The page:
Grab posted its maiden positive quarterly EBITDA along with improved operating metrics. Could this be a sign of a turnaround for the super-app?
Grab Holdings had some good news for investors in its third quarter 2023 (3Q 2023) financial results.
The super-app reported its first-ever positive adjusted EBITDA (earnings before interest, taxation, depreciation and amortisation), although the company still reported an overall net loss.
Shares of Grab have gone up by around 5% in the past one year and closed at US$3.13 on 22 November 2023.
We take a closer look at Grab’s latest earnings report to determine if the company could be on the path to higher profitability.
What investors may like about Grab’s results
#1 – A surge in revenue accompanied by positive EBITDA
Revenue for 3Q 2023 surged by 61% year on year to US$615 million, accompanied by revenue increases across all three of Grab’s major divisions.
Net loss for the period also reduced from US$342 million a year ago to US$99 million in the current quarter, an improvement of 71% year on year.
The ride-hailing cum food delivery company reported its first positive adjusted EBITDA of US$29 million for 3Q 2023, a sharp reversal from the US$161 million adjusted LBITDA in the prior year.
Its balance sheet grew stronger with cash more than doubling from US$1.9 billion as of 31 December 2022 to US$3 billion for 30 September 2023.
Over the same period, total debt also reduced from US$1.4 billion to US$778 million, giving the business an improved net cash position of US$2.2 billion versus US$587 million just nine months ago.
Meanwhile, Grab also generated a positive operating cash flow of US$112 million for the first nine months of 2023 (9M 2023) as well as a positive free cash flow of US$43 million.
#2 – Higher ride-hailing revenue
Diving into each of Grab’s segments, we first look at the Mobility division.
Revenue for the division jumped 31% year on year to US$231 million for 3Q 2023, led by a recovery in tourism ride-hailing demand.
Gross merchandise value (GMV) increased by 30% year on year to US$1.4 billion, led by more users booking a higher frequency of rides on Grab’s platform.
Segment EBITDA improved by 33% year on year to US$180 million for the quarter.
Grab is increasing its supply of drivers with a 9% year-on-year increase with earnings per transit hour of the company’s driver-partners increasing by 8% year on year.
#3 – A surge in Deliveries segment EBITDA
The Deliveries division did an even better job with revenue surging by 79% year on year to US$306 million for 3Q 2023.
GMV for the division improved by 7% year on year to US$2.6 billion.
Grab attributed the growth to improved affordability of its services along with higher user engagement via GrabUnlimited.
GrabUnlimited subscribers drove the bulk of this growth as they spent more than four times more on food deliveries relative to non-subscribers.
These members also had average retention rates that were double that of non-subscribers.
The adjusted EBITDA for the division leapt almost tenfold year on year to US$88 million.
#4 – A jump in loan disbursements for its Financial Services division
Grab’s Financial Services division saw loans disbursed climb 52% year on year to US$1.05 billion for 9M 2023.
This level of loans was a far cry from the US$69 million three years ago and demonstrates the sharp increase in the division’s loan book.
Customer deposits at GXS Bank, a digital bank in partnership with Singtel, carried deposits of US$362 million as of 30 September 2023.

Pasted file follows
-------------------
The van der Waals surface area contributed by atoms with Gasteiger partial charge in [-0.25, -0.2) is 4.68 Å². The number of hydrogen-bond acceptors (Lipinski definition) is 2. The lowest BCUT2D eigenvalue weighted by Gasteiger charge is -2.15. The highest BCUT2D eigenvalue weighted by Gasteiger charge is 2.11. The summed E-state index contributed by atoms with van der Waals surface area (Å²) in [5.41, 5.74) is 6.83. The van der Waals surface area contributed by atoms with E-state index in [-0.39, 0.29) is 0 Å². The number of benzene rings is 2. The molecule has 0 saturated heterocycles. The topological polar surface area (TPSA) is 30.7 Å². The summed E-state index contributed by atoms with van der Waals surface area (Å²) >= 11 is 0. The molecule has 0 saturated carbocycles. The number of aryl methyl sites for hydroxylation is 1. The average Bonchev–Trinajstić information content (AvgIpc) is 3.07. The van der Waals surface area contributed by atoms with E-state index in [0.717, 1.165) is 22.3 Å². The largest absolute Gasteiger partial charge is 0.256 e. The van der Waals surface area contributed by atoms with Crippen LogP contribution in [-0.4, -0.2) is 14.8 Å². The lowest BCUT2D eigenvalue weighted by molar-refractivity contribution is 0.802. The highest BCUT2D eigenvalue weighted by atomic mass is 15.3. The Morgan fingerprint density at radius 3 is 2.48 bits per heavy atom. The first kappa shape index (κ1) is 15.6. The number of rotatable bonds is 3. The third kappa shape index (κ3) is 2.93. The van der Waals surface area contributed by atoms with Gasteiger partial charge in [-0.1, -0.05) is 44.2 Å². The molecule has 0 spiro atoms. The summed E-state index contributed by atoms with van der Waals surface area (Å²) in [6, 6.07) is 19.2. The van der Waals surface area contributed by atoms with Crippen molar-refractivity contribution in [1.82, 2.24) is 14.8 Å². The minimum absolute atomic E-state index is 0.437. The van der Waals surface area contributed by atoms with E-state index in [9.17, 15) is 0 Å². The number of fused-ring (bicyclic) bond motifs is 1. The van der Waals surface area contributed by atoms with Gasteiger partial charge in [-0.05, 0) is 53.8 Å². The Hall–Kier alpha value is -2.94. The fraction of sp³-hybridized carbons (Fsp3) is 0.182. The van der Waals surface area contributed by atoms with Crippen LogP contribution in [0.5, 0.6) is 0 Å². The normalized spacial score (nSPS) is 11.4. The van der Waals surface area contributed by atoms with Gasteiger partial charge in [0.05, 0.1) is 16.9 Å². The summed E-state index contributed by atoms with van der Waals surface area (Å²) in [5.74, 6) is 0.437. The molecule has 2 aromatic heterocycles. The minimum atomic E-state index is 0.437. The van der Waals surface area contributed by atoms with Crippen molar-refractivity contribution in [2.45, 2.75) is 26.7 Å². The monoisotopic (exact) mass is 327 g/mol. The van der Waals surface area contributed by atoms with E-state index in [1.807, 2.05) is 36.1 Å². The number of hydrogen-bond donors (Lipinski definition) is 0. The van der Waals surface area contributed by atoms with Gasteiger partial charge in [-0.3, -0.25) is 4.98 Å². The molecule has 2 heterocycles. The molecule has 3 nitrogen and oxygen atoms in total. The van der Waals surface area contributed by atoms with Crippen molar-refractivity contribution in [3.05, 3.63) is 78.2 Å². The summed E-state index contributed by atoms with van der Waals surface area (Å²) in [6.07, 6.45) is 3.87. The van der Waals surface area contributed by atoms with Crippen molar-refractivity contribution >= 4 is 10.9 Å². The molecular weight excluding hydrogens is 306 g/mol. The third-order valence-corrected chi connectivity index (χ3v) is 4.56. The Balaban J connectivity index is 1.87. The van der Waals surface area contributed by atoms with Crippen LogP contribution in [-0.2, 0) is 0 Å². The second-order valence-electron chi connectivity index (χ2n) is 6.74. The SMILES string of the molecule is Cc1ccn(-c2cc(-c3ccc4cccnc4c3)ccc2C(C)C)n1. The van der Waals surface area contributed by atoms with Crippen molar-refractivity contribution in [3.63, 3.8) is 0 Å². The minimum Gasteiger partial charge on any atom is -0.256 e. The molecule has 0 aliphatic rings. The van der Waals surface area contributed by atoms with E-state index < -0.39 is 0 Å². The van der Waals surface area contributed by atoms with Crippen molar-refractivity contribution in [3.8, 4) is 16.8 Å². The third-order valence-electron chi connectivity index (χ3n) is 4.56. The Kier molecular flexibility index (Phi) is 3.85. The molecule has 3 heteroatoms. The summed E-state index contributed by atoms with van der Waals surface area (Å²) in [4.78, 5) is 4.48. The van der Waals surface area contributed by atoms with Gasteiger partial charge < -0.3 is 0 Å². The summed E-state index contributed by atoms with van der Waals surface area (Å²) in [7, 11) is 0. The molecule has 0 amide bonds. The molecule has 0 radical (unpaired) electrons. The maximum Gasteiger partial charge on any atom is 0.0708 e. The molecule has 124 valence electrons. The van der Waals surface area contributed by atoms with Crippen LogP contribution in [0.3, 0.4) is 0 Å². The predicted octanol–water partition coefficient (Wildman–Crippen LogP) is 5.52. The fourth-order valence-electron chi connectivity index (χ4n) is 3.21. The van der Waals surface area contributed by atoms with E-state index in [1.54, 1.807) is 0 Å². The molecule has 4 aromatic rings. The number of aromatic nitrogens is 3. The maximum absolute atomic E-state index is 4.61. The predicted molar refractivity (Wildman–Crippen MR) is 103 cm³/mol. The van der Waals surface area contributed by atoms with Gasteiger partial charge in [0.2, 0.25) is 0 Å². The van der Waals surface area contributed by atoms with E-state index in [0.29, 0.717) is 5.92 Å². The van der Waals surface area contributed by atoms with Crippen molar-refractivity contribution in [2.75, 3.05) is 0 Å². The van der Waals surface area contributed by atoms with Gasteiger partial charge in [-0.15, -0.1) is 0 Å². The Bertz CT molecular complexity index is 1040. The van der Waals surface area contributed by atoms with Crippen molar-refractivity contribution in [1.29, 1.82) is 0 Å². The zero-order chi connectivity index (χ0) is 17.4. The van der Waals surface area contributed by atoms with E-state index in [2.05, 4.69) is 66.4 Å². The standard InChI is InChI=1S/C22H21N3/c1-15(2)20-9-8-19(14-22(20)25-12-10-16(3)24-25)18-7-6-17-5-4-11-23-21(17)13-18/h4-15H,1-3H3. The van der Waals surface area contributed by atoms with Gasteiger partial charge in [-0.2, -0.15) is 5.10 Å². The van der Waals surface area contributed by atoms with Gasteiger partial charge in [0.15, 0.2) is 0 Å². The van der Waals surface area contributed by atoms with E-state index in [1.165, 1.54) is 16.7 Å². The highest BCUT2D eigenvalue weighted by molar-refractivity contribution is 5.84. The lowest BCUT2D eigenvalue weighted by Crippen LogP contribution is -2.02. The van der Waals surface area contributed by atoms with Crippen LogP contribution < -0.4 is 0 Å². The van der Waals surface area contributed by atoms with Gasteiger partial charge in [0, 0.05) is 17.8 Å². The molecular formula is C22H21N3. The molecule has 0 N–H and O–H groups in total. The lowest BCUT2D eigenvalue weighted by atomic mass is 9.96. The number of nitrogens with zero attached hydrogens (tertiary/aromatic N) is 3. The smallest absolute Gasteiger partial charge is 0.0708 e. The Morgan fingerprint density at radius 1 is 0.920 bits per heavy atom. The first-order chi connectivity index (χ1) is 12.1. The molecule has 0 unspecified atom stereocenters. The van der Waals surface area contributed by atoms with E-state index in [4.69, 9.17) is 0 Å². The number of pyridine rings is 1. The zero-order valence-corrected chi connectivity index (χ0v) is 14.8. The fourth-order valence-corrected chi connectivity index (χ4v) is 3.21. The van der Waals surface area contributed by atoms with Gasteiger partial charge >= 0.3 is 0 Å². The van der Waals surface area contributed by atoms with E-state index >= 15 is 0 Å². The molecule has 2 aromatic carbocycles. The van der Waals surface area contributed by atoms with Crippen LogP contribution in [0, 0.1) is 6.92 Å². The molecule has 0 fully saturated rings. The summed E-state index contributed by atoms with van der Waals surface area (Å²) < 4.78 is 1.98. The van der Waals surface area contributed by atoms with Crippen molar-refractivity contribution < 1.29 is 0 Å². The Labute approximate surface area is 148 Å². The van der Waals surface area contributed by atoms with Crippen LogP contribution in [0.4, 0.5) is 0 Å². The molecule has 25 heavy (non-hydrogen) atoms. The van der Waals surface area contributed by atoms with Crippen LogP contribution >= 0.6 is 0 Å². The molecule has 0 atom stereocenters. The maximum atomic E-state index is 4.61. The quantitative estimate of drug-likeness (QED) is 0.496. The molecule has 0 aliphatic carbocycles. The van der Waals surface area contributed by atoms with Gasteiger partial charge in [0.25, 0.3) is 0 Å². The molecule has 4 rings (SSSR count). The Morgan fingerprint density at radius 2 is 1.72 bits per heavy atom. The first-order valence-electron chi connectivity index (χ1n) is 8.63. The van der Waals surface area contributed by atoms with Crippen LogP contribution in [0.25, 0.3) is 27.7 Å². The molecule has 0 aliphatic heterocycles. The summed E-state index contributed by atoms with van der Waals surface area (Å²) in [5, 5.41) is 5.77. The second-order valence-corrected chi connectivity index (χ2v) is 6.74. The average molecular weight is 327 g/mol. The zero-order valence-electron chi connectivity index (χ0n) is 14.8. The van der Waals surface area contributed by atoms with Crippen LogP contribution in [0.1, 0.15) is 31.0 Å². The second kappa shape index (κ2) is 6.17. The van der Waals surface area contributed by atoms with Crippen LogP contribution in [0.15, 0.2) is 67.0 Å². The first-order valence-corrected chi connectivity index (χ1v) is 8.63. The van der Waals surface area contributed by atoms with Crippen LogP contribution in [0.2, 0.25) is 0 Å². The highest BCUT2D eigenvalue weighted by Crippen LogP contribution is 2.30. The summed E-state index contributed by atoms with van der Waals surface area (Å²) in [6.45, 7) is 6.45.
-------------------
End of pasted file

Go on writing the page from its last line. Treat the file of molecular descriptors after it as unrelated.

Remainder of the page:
The division experienced rapid growth with revenue for 3Q 2023 more than doubling year on year to US$50 million, albeit on a low base.
Total payment volume inched up 1% year on year to US$3.9 billion while adjusted EBITDA improved from negative US$105 million in 3Q 2023 to negative US$68 million in 3Q 2023.
Other encouraging business developments may spur faster growth for this division in the coming quarters.
Grab’s Malaysian digital bank, GX Bank Berhad, received approval to commence operations in September this year while Kakaobank, a leading South Korean digital bank, announced that it will take up a 10% stake in Superbank, an Indonesian digital bank backed by both Grab and Singtel.
What investors may not like about Grab’s results
#1 – Yet to break even on a group level
Despite the encouraging progress in growing its revenue and GMV across its divisions, Grab’s business has yet to turn a profit.
Its 9M 2023 net loss amounted to US$496 million, although this was significantly lower than the US$1.3 billion loss incurred in the same period last year.
#2 – The company still relies on EBITDA as a key metric
Grab has proudly announced that it achieved its first positive adjusted EBITDA for 3Q 2023.
However, EBITDA is not a reliable measure of profitability as it does not include essential expenses such as depreciation and amortisation.
A better measure that the company can adopt is EBIT or operating profit.
Achieving positive EBIT is a much more admirable goal than EBITDA as it is a more robust measure of profitability.
What would Beansprout do?
Grab’s business has seen across-the-board improvements in revenue which is a very encouraging sign for investors.
However, while Grab has generated positive adjusted EBITDA in 3Q 2023, it is still a long way from being profitable as a group.
For now, wall street analysts appear to be positive on the prospects of Grab. According to data from Webull, close to 90% of analysts have a Buy or a Strong Buy recommendation on the stock.
The average share price target is S$4.78, more than 53% above its share price of S$3.13 as of 22 November 2023.
We will continue to be patient in assessing if the company can continue to improve its overall financial and operating metrics while generating consistent free cash flow.
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